A ‘hydrogen economy’ is an economy driven by electricity. H2 is just the chemical storage system.

Related posts on The Energy Roadmap.com
Editor, Garry Golden 6 minute Interview PRI’s nationally syndicated The Takeaway

Related posts on the future of electric vehicles- including:

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MINI Brings Augmented Reality Into Print Ads

December 10 2008 / by John Heylin / In association with Future Blogger.net
Category: Gadgets   Year: 2008   Rating: 2

In the video above you are seeing the making of an augmented reality print ad.  If you print out the PDF file here, go the their website here and launch your webcam, a highly-detailed MINI Cabrio should appear on the page which you can manipulate and zoom by rotating the ad.  You'll need to download 3D plugins for the program to work which is daunting enough, but persevere and you'll get a 3D car on your paper.

You may have read a past article we did on augmented reality pop-up books for kids where people were working towards creating a commercially viable product involving augmented reality.  Although they said development would be years away, seems like MINI has gone ahead and shortened the deadline. There have even been cases where cellphones have been used to display augmented reality projections.

Using print ads and a webcam is just the first step, next year we'll be seeing goggles which will make the whole experience that much more exciting.

Accelerating the Auto Industry's Convergence with Energy & Software

December 18 2008 / by Garry Golden
Category: Transportation   Year: Beyond   Rating: 2

Combustion Engine Cars

The auto industry is going through a long painful transition that will take decades to unfold.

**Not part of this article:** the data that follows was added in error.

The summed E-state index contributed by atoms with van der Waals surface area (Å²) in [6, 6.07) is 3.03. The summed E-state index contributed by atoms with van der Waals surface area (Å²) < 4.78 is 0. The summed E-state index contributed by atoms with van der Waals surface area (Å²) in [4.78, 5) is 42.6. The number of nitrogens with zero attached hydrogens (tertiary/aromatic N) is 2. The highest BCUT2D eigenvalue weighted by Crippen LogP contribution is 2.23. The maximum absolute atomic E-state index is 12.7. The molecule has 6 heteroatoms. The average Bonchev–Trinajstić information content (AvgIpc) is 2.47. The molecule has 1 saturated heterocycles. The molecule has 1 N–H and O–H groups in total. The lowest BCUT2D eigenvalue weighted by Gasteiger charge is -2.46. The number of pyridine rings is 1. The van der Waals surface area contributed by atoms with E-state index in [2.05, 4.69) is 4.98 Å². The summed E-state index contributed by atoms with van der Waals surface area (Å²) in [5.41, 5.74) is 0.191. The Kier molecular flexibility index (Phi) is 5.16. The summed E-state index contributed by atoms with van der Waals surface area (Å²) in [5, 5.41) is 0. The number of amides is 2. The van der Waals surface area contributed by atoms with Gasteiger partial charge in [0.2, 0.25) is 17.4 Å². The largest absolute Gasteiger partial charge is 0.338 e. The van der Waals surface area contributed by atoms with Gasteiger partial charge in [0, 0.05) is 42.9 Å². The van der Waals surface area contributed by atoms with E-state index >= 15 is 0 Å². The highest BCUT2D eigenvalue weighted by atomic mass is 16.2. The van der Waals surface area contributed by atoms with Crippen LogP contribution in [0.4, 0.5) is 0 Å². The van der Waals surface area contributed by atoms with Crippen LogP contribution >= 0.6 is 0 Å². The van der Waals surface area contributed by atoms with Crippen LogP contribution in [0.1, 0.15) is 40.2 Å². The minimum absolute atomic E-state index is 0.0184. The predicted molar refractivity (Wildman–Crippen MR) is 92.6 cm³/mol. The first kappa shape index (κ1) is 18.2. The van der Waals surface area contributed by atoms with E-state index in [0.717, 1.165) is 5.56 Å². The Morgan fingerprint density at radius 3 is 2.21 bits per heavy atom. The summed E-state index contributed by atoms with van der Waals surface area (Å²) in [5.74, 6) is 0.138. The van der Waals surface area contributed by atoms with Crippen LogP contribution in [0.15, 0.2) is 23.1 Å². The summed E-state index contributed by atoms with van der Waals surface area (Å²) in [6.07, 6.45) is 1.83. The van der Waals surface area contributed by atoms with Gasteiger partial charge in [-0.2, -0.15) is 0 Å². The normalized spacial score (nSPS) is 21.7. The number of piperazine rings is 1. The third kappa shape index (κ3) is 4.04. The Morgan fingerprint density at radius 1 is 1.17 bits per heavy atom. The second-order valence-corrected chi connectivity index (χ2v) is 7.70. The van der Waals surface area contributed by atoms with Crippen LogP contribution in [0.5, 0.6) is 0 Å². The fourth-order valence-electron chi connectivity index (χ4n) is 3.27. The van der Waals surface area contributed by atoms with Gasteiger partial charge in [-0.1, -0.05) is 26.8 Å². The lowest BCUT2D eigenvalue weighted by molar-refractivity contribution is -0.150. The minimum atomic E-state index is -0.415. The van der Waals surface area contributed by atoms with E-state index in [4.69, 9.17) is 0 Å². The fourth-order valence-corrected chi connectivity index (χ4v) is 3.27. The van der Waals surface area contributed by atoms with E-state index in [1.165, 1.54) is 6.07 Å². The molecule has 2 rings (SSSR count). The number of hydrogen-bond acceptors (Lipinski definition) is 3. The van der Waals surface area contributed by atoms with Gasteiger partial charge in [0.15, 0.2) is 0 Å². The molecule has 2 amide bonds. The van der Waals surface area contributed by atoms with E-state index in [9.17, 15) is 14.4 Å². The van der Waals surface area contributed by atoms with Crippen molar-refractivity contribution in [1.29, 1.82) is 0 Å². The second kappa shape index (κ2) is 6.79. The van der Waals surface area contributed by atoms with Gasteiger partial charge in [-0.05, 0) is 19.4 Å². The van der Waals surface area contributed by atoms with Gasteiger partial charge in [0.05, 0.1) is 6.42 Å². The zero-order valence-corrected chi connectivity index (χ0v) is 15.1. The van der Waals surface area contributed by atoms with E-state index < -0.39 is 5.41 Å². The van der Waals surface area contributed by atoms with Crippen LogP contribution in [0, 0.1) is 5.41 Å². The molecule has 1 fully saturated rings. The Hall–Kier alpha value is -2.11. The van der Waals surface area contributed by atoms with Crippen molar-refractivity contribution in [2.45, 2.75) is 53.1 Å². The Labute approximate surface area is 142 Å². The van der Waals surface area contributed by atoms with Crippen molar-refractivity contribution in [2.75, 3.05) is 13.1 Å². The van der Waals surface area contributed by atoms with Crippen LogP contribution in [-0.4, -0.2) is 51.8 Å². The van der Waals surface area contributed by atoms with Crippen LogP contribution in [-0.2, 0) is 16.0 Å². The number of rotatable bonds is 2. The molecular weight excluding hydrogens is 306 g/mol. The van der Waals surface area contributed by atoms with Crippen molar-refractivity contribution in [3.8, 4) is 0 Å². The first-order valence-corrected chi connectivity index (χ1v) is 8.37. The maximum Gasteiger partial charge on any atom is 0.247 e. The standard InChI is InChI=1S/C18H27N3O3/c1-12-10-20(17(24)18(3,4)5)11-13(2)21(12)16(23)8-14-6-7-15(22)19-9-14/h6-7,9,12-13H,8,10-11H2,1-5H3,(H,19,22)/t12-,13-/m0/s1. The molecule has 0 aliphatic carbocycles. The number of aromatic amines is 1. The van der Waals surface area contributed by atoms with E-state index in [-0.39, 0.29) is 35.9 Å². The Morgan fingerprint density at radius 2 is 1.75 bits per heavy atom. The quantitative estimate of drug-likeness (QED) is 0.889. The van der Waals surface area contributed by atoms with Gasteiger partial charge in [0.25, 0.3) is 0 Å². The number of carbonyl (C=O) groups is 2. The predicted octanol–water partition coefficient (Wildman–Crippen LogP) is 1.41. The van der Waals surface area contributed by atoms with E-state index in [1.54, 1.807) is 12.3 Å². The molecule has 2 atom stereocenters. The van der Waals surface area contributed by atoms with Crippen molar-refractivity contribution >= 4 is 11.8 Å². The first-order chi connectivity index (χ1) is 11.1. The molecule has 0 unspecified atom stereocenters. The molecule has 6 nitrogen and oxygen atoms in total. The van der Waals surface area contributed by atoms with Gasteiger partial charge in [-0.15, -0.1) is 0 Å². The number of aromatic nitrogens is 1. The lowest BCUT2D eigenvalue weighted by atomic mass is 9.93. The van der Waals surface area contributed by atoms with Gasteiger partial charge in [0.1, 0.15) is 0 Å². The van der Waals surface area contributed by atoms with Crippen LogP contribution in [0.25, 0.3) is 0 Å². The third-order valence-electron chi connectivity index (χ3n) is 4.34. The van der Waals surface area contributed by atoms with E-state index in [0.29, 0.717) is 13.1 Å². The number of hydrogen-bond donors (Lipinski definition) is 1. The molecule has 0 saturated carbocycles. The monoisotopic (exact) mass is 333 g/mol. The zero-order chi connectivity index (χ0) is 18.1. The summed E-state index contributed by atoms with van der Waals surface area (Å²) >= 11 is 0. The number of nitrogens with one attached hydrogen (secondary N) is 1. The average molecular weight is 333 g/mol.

Why be optimistic about the future?

Because the two most profound industry shifts are wonderful platforms for growth and changing the world.

The Auto Industry is converging with the world of energy storage and software.

While we cannot ignore the short term pains, we should not lose sight of the opportunities ahead.

First, the pain.  In the past three days: Toyota has delayed plans to build a Prius factory in Missiissipi, GM said that the Volt will not have its own factory as it taps existing plants, and Norway's darling electric car maker struggling to stay alive.  Meanwhile suppliers and car dealerships are close to failing all over world.

What went wrong?
Everyone has their own reasons for why automakers are failing: Labor costs, oil, management, credit markets, et al. All have valid points. And, obviously there are multiple problems, not one issue.

But I have a very different theory and set of presriptions.

The problem isn't oil, it's the combustion engine and its legacy liabilties of intensive manufacturing, limited design and obsession with 'new car' sales paradigm.

Our great opportunity?
The problem is based on how we build and sell cars, not how we fuel them.  So let's focus on the platform of a post-combustion engine era of mobility.

How do we get there? You cannot summon the future on demand with band-aid solutions, you must enable it and wait for it to change.

Our priority should be to enable a multi-decade long transition that changes how cars are bought, sold, driven and upgraded.